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Rapid Replacement of Tangier Island Bridges Including Lightweight and Durable Fiber-Reinforced Polymer Deck Systems
Cousins, Thomas E.
Lesko, John J.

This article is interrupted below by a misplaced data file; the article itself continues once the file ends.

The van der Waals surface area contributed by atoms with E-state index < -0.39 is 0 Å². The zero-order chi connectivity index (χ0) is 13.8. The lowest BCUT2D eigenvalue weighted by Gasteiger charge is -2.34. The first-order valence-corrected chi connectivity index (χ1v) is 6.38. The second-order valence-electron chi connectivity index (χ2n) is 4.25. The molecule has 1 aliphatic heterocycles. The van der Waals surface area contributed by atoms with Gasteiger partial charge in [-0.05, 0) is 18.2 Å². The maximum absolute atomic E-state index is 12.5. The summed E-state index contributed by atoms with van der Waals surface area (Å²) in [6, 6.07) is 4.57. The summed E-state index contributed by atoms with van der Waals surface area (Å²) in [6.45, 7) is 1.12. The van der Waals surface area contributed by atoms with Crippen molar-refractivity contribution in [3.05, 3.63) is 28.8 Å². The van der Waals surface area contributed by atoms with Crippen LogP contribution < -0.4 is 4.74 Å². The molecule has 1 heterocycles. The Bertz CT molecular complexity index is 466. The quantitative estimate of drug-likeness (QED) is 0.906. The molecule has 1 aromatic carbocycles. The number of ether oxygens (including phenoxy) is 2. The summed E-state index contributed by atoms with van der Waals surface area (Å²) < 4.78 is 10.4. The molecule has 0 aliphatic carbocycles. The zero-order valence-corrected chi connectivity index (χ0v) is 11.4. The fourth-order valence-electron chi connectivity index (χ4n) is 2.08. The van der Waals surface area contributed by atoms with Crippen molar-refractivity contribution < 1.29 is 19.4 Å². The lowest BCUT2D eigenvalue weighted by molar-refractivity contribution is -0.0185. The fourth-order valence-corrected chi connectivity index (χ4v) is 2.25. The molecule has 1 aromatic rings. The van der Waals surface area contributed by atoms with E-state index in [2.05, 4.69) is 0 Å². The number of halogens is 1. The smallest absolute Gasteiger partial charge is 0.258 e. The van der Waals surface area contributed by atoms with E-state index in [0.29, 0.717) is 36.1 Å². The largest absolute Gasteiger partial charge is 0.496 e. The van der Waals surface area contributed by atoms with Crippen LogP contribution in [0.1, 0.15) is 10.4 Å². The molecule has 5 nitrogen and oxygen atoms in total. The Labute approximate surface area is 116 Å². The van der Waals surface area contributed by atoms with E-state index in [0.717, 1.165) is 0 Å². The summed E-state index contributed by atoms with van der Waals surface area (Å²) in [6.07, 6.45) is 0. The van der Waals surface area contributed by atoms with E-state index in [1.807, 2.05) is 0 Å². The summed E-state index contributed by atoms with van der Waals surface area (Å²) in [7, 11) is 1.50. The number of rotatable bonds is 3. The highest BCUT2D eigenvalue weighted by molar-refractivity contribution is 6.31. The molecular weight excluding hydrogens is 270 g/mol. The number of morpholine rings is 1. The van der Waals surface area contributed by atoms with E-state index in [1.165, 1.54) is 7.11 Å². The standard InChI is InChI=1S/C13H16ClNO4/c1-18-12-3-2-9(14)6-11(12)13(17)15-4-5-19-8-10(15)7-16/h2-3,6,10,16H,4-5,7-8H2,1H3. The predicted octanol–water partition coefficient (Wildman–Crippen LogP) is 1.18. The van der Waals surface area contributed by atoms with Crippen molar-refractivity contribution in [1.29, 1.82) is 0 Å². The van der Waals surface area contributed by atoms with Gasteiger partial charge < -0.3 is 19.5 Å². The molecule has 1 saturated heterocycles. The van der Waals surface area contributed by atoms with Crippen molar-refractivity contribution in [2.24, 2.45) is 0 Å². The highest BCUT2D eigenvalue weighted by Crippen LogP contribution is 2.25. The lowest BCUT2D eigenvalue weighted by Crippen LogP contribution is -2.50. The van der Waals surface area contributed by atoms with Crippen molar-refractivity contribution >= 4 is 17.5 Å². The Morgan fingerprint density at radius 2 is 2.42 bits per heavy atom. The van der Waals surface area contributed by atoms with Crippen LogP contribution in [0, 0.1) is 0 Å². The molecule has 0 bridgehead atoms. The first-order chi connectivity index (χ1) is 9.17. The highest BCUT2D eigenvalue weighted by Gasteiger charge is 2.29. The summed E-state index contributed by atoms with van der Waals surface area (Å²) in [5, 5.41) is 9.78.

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Fiber-reinforced polymer (FRP) composite cellular deck systems were used as new bridge decks on two replacement bridges on Tangier Island, Virginia. The most important characteristics of this application were reduced self-weight and increased durability for an FRP deck system over a reinforced concrete bridge deck. Tangier Island is in the Chesapeake Bay and is accessible only by water or air; each bridge is over saltwater. The two bridge deck systems used were from different manufacturers: Strongwell Corp. and Zellcomp, Inc. The deck system from Strongwell was virtually identical to a previous application by the Virginia Department of Transportation (VDOT) in Covington, Virginia. Because of the extensive testing of this system conducted as part of a prior Innovative Bridge Research and Deployment project, further investigation of its behavior was not warranted. The objectives of the testing of the Zellcomp deck system were four-fold: (1) investigate connection behavior under simulated pseudo-static service load; (2) examine flexural strength and failure mode of connections and deck; (3) explore fatigue behavior during simulated cyclic wheel loading and residual strength after fatigue loading; and (4) investigate viability of transition connection. Two test sections were constructed in the Structures and Materials Laboratory at Virginia Tech. The test sections included sections of the Zellcomp deck attached to supporting steel stringers. The first was flat, 11 ft by 8 ft in plan, and subjected to static and simulated truck loadings. The second included a transition connection and was 17 ft by 8 ft in plan. Of special interest during this testing was the investigation of the static and cyclic behavior of all Zellcomp deck connections (top plate to supporting T-sections, T-section to T-section, and T-section to supporting stringers). The flat Zellcomp deck test specimen had a 1.4 safety factor against sustaining permanent damage and a 2.4 safety factor against failure when subjected to an HL-93 wheel load of 22 kips. There was no measured composite action between the top plate and supporting T-section. Generally, the specimen performed well during the fatigue test. However, there was some indication of deterioration of the lap joint connections at 1 million cycles of load and loss of stiffness at about 2.5 million cycles of load. The bent lap joint connection was difficult to construct. A permanent gap between the top plate and supporting T-sections resulted because of inherent construction tolerances. The slope Zellcomp deck specimen underwent significant deterioration during the first 600,000 cycles of load. Numerous top plate screw connections loosened, with several completely fracturing. The damage to the deck increased for the next 400,000 cycles. The study recommended that VDOT's Structure and Bridge Division (1) not use the sloped deck transition on any applications of the Zellcomp bridge deck system; (2) consider close inspection of all screw connections on the Zellcomp deck during regularly scheduled bridge inspections; and (3) consider additional more rigorous full-scale testing of the Zellcomp deck system before considering its use on any bridge structure that has truck traffic. The Tangier Island Bridge is subjected to very light truck traffic, and the Zellcomp system proved to be adequate for this specific application only